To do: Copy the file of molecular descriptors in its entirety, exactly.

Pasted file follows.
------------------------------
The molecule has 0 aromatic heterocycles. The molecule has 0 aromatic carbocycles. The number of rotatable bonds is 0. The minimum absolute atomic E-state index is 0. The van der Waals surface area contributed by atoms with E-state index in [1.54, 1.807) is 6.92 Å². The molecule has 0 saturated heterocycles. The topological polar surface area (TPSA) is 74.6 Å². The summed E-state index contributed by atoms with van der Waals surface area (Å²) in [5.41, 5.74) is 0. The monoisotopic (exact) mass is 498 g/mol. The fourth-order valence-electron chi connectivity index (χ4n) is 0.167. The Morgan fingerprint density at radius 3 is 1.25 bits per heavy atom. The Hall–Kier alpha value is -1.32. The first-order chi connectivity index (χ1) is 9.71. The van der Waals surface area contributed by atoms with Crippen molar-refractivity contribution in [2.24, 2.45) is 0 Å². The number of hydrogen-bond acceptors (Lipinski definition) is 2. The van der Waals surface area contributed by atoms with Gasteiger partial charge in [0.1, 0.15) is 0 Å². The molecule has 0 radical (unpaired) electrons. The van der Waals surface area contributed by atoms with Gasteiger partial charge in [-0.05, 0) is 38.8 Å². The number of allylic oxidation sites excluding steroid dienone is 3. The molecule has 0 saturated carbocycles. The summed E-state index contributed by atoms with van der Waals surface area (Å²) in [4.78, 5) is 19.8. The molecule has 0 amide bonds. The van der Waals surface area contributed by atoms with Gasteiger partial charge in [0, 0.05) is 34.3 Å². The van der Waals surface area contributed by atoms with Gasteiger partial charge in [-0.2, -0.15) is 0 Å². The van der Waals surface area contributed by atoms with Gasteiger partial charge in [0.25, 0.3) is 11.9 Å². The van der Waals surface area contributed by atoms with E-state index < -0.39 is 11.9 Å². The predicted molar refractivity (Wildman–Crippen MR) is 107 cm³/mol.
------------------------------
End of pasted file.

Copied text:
The molecule has 0 aromatic heterocycles. The molecule has 0 aromatic carbocycles. The number of rotatable bonds is 0. The minimum absolute atomic E-state index is 0. The van der Waals surface area contributed by atoms with E-state index in [1.54, 1.807) is 6.92 Å². The molecule has 0 saturated heterocycles. The topological polar surface area (TPSA) is 74.6 Å². The summed E-state index contributed by atoms with van der Waals surface area (Å²) in [5.41, 5.74) is 0. The monoisotopic (exact) mass is 498 g/mol. The fourth-order valence-electron chi connectivity index (χ4n) is 0.167. The Morgan fingerprint density at radius 3 is 1.25 bits per heavy atom. The Hall–Kier alpha value is -1.32. The first-order chi connectivity index (χ1) is 9.71. The van der Waals surface area contributed by atoms with Crippen molar-refractivity contribution in [2.24, 2.45) is 0 Å². The number of hydrogen-bond acceptors (Lipinski definition) is 2. The van der Waals surface area contributed by atoms with Gasteiger partial charge in [0.1, 0.15) is 0 Å². The molecule has 0 radical (unpaired) electrons. The van der Waals surface area contributed by atoms with Gasteiger partial charge in [-0.05, 0) is 38.8 Å². The number of allylic oxidation sites excluding steroid dienone is 3. The molecule has 0 saturated carbocycles. The summed E-state index contributed by atoms with van der Waals surface area (Å²) in [4.78, 5) is 19.8. The molecule has 0 amide bonds. The van der Waals surface area contributed by atoms with Gasteiger partial charge in [0, 0.05) is 34.3 Å². The van der Waals surface area contributed by atoms with Gasteiger partial charge in [-0.2, -0.15) is 0 Å². The van der Waals surface area contributed by atoms with Gasteiger partial charge in [0.25, 0.3) is 11.9 Å². The van der Waals surface area contributed by atoms with E-state index < -0.39 is 11.9 Å². The predicted molar refractivity (Wildman–Crippen MR) is 107 cm³/mol.